Jonalu’s Journal — February 2019

As we approach Valentines Day in this era of #metoo, trust may be a good thing to think about in our personal lives.  We’ve witnessed tremendous violations of trust in the public sphere, and the reports just keep on coming.

For most us, though, trust doesn’t feel like a public issue, or even a theological issue; it feels personal.  In our daily lives, questions of trust are about who we can count on and who we don’t expect to come through for us.  And the answers are sometimes surprising.

Those who have experienced abuse from people close to them–partners, parents, or friends–can develop attitudes of mistrust not only for those who have violated them, but for people in general as well.  Who can blame them?  Trust too often has led to harm.

But what is love without trust?  Risking love may be the greatest risk we take in our lives.  Often, that risk is rewarded.  Sometimes, it isn’t.  The hurt from that experience may never fully heal.  When trust has been broken, relationships fail, families dissolve, friendships falter.  And the people going through that brokenness become broken themselves.  The Irish proverb tells us, “When mistrust comes in, love goes out.”  We can’t really have love without trust.

And trust works best as a two-way street.  We have to trust one another, though often one person has to make the leap to trust first.  Or maybe, we slowly inch towards trusting one another, tiny step by tiny step.  We may not even realize when we came to trust someone, until one day we notice that we do.  Mutuality, consistency, steadfastness–that is the language of trust.

Maybe we’d rather have roses, candy, and candlelight.  They are ephemeral, though.  And studies show that couples who do best in the long-run are not those with the greatest romantic impulses, but the ones who day after day come through in the little ways.  Caring enough to ask one another about their day.  Listening.  Expressing thanks.  Some people talk about it in terms of an emotional bank account, making continual deposits so that the account grows and can stand up to the difficult times that may require withdrawals, testing the love and the trust.  As someone in a relationship for more than thirty years, I can attest to that.

Buddhist neuroscientist Rick Hanson tells us that early humans who were particularly good at cooperation, caring, and understanding–in short, love–out-competed those bands who loved less.  Love, then, has staying power.  Still, it’s nothing with trust.

In this month of trust, focus on those you love and build the trust.  It’s worth the effort, I promise you.     Jonalu

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Jonalu’s Journal — January 2019

Why would we think about doing things differently?

That’s the basic question whenever we begin looking at possibilities in our personal or congregational lives.  You’ll see elsewhere in this newsletter that the Board has set January 20 as a congregational meeting to talk about exploring a possibility, that of whether we could build a new space in cooperation with the Manhattan Mennonite Church.  Many of you have been part of conversations about the idea of moving from our beloved home.  Some of you probably haven’t, so here are the basics:

  • One of the three goals the congregation set for Developmental Ministry is growth. We are experiencing slow growth.
  • This fall our attendance is up. The sanctuary is getting crowded again, and the parking lot even more crowded, at times even full.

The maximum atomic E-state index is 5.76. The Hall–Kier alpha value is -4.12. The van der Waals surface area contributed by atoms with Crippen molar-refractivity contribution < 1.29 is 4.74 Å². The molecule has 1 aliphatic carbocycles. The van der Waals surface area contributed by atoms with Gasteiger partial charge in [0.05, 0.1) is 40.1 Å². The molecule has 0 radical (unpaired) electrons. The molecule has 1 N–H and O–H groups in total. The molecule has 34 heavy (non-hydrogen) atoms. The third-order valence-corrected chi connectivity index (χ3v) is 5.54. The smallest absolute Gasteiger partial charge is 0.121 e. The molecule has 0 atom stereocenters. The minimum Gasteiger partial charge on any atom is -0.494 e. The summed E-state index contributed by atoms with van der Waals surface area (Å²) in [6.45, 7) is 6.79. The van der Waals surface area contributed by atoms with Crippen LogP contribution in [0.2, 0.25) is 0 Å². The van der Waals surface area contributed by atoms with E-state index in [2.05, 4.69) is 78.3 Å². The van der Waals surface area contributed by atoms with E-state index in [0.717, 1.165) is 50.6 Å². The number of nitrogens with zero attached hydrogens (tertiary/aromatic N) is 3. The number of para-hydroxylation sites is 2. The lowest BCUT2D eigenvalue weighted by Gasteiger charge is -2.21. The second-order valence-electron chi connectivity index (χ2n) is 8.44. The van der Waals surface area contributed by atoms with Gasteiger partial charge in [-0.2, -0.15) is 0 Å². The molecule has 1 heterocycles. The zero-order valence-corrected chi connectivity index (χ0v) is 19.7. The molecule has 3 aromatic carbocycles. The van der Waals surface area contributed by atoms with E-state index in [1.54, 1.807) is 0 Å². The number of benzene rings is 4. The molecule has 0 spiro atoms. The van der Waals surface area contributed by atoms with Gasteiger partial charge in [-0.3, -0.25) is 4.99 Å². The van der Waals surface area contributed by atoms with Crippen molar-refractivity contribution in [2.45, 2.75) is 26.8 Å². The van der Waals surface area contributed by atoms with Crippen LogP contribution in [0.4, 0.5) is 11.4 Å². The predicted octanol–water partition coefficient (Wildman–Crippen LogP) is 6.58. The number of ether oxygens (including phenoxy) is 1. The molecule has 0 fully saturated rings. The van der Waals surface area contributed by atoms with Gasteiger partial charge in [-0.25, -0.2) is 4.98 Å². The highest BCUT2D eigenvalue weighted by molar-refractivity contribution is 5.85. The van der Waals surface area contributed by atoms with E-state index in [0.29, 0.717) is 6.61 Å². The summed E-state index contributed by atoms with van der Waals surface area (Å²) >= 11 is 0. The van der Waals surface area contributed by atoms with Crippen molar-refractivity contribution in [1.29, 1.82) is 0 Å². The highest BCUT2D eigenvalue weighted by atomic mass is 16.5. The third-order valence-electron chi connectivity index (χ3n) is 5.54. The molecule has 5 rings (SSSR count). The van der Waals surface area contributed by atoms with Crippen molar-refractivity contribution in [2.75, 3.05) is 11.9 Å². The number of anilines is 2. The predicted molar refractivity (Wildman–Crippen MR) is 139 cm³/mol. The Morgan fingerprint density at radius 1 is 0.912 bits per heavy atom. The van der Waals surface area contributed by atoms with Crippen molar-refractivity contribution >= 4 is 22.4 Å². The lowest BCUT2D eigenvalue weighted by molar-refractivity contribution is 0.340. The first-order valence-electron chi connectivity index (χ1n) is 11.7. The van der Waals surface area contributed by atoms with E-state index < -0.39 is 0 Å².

• To expand on our current site would cost more than $3 million because of the hill, septic field, and other factors, and would still leave us with inadequate parking.
  • Land and church buildings are difficult to find in Manhattan.

So, our leadership–lay and professional–has been exploring options, including the possibility of sharing space.  A lot would need to be worked out, of course–service times, governance and rules of the space, design, how two separate organizations would work together.

As minister of a democratically functioning congregation, I defer to the decisions made by the congregation.  I also, though, remind you of the theological principles that might underlie decisions.  First, our commitment to environmental sustainability encourages us to look at our carbon footprint as a congregation.  Currently, only the most intrepid (and our one member who lives on Zeandale Road!) ever bike or walk to our location.  Also, sharing a space would reduce both congregations’ use of natural (and financial) resources.  Second, one aspect of our vision is to be a beacon, which can be hard to do when our location is obscure.  It makes sense to consider where we can best serve our community.  Finally, as a congregation we have responsibility not only to our current members, but also to those who will come after.  We need to consider, at times, not what is best and most convenient for ourselves, but what is best for the organization in the long-term.

There are, of course, legitimate concerns and questions about the possibility of moving, and of cooperating with another group to do so.  Hearing all of those out is mandatory for a covenanted community striving to be its best self.

Possibilities are both exciting and scary, controversial and energizing.  May our discussion be respectful and filled with curiosity.

In faith and freedom,     Jonalu

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Jonalu’s Journal December 2018

As I write, we still don’t know how many people were killed in the California wildfires, though more than a thousand are unaccounted for.  Nor are the Camp Fire and Woolsey Fire yet fully contained.  Environmental devastation on this scale is hard to imagine, much less comprehend.

At the same time, on the other coast, wintry weather is bearing down early, leaving a chain of power outages and traffic accidents.

By the time you read this, we may well be on to other disasters, deaths, and plain inconveniences.